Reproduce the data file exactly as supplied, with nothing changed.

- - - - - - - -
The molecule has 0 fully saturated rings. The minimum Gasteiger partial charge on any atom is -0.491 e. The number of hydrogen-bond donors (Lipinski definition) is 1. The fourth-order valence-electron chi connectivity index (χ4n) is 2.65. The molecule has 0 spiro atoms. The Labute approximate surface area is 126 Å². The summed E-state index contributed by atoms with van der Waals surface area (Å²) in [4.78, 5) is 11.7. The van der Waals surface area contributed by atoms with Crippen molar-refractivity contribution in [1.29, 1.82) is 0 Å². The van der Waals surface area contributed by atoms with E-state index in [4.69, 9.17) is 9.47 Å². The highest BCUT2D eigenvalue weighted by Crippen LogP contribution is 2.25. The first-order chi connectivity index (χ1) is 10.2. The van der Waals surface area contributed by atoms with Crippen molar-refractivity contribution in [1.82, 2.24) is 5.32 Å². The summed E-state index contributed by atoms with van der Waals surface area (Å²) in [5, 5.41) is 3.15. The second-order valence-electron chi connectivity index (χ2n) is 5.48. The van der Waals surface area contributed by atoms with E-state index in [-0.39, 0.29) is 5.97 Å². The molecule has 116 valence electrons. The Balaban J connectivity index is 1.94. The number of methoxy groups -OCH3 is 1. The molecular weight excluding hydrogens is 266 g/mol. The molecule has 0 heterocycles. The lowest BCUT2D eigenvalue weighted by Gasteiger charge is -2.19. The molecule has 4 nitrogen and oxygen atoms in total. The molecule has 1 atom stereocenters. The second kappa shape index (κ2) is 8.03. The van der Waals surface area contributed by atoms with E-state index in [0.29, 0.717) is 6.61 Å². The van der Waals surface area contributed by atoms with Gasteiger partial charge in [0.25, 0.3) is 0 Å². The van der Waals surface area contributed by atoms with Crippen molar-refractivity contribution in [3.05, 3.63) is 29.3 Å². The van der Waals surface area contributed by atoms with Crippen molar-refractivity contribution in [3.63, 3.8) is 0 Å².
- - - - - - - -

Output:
The molecule has 0 fully saturated rings. The minimum Gasteiger partial charge on any atom is -0.491 e. The number of hydrogen-bond donors (Lipinski definition) is 1. The fourth-order valence-electron chi connectivity index (χ4n) is 2.65. The molecule has 0 spiro atoms. The Labute approximate surface area is 126 Å². The summed E-state index contributed by atoms with van der Waals surface area (Å²) in [4.78, 5) is 11.7. The van der Waals surface area contributed by atoms with Crippen molar-refractivity contribution in [1.29, 1.82) is 0 Å². The van der Waals surface area contributed by atoms with E-state index in [4.69, 9.17) is 9.47 Å². The highest BCUT2D eigenvalue weighted by Crippen LogP contribution is 2.25. The first-order chi connectivity index (χ1) is 10.2. The van der Waals surface area contributed by atoms with Crippen molar-refractivity contribution in [1.82, 2.24) is 5.32 Å². The summed E-state index contributed by atoms with van der Waals surface area (Å²) in [5, 5.41) is 3.15. The second-order valence-electron chi connectivity index (χ2n) is 5.48. The van der Waals surface area contributed by atoms with E-state index in [-0.39, 0.29) is 5.97 Å². The molecule has 116 valence electrons. The Balaban J connectivity index is 1.94. The number of methoxy groups -OCH3 is 1. The molecular weight excluding hydrogens is 266 g/mol. The molecule has 0 heterocycles. The lowest BCUT2D eigenvalue weighted by Gasteiger charge is -2.19. The molecule has 4 nitrogen and oxygen atoms in total. The molecule has 1 atom stereocenters. The second kappa shape index (κ2) is 8.03. The van der Waals surface area contributed by atoms with E-state index in [0.29, 0.717) is 6.61 Å². The van der Waals surface area contributed by atoms with Gasteiger partial charge in [0.25, 0.3) is 0 Å². The van der Waals surface area contributed by atoms with Crippen molar-refractivity contribution in [3.05, 3.63) is 29.3 Å². The van der Waals surface area contributed by atoms with Crippen molar-refractivity contribution in [3.63, 3.8) is 0 Å².